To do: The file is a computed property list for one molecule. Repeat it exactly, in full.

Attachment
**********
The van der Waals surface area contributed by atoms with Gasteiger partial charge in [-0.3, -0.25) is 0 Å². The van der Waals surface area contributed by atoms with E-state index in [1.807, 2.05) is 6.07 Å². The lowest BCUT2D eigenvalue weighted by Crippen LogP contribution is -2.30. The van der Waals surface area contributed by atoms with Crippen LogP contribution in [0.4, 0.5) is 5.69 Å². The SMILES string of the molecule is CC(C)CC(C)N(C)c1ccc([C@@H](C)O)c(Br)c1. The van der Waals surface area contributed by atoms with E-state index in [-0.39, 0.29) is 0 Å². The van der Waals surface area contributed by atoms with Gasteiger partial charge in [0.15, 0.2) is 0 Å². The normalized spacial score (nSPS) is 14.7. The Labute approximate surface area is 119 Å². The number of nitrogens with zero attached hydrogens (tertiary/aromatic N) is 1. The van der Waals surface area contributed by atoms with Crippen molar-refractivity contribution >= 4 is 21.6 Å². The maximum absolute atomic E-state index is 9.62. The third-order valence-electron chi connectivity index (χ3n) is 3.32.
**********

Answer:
The van der Waals surface area contributed by atoms with Gasteiger partial charge in [-0.3, -0.25) is 0 Å². The van der Waals surface area contributed by atoms with E-state index in [1.807, 2.05) is 6.07 Å². The lowest BCUT2D eigenvalue weighted by Crippen LogP contribution is -2.30. The van der Waals surface area contributed by atoms with Crippen LogP contribution in [0.4, 0.5) is 5.69 Å². The SMILES string of the molecule is CC(C)CC(C)N(C)c1ccc([C@@H](C)O)c(Br)c1. The van der Waals surface area contributed by atoms with E-state index in [-0.39, 0.29) is 0 Å². The van der Waals surface area contributed by atoms with Gasteiger partial charge in [0.15, 0.2) is 0 Å². The normalized spacial score (nSPS) is 14.7. The Labute approximate surface area is 119 Å². The number of nitrogens with zero attached hydrogens (tertiary/aromatic N) is 1. The van der Waals surface area contributed by atoms with Crippen molar-refractivity contribution >= 4 is 21.6 Å². The maximum absolute atomic E-state index is 9.62. The third-order valence-electron chi connectivity index (χ3n) is 3.32.